The Motion Picture Association of America has warned that the Kodi open-source media player software is abetting the emerging global threat of streaming video piracy.
In comments to the Office of the U.S. Trade Representative (USTR) on "the world’s most notorious markets for content theft," the MPAA said that while Kodi was not itself illegal, it can be easily configured to direct web users to pirated TV and film content.
"Websites enable one-click installation of modified software onto set-top boxes or other internet-connected devices," the MPAA said. Then the software taps into an "infringing ecosystem" of content add-ons and portals, with more than 750 websites offering such infringing devices or software.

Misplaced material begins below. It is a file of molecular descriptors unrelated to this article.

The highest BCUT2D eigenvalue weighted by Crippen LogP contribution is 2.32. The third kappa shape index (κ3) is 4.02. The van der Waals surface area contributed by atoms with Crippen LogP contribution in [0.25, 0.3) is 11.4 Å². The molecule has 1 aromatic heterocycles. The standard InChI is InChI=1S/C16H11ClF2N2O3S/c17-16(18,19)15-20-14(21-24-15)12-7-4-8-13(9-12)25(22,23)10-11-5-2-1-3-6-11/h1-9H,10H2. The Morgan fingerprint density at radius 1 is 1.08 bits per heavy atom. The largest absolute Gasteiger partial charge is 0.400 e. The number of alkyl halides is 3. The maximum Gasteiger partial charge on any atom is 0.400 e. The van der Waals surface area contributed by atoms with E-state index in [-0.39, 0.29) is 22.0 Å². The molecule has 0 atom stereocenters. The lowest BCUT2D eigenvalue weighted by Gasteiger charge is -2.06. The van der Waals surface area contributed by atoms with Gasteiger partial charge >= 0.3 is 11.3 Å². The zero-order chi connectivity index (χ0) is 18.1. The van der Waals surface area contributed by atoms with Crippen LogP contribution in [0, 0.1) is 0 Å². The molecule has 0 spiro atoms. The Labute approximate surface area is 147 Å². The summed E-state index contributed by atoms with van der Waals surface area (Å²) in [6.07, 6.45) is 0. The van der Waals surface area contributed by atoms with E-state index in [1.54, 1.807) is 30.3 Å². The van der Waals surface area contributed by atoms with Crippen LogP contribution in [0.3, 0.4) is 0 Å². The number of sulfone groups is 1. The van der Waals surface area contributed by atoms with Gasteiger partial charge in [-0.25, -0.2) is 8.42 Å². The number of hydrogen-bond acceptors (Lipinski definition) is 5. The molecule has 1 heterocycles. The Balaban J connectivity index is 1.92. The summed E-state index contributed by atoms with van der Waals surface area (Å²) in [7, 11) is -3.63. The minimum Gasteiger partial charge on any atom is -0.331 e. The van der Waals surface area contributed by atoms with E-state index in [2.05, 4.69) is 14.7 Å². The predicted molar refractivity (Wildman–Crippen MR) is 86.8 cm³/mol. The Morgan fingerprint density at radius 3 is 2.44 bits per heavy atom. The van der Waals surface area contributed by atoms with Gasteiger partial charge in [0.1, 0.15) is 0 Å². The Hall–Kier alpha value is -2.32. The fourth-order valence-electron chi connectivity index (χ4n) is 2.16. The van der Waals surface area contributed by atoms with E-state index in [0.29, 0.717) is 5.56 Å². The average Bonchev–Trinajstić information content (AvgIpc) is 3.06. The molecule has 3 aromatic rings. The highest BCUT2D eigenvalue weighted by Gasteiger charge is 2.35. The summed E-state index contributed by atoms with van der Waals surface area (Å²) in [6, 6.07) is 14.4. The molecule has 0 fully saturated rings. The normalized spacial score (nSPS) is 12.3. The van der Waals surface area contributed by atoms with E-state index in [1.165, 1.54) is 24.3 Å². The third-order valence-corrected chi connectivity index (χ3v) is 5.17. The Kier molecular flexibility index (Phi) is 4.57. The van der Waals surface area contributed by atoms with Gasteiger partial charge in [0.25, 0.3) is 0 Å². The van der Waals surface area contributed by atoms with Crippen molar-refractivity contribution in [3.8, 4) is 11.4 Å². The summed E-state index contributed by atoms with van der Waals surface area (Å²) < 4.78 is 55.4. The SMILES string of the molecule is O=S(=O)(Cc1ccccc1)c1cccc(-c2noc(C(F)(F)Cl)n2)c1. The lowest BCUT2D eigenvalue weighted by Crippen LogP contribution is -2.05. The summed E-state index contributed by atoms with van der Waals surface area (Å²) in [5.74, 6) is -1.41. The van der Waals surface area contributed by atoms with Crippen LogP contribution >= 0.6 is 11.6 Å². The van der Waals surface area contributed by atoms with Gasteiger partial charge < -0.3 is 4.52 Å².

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"Online content theft undermines the economic success of film and television, threatens the livelihoods of millions of creators, and harms consumers by spreading viruses and malware," MPAA told the USTR. "In particular, streaming device piracy – enabled by preloaded piracy devices and unauthorized add-ons – poses a significant and evolving challenge. Today, 6% of North American households own a device with software configured to access pirated content."
MPAA also said that of the 38 million active Kodi users, 26 million use piracy add-on repository tvaddons.ag.
The group said such infringing traffic hurts not only copyright holders, but users who are more subject to malware, which is a revenue source for pirate sites.
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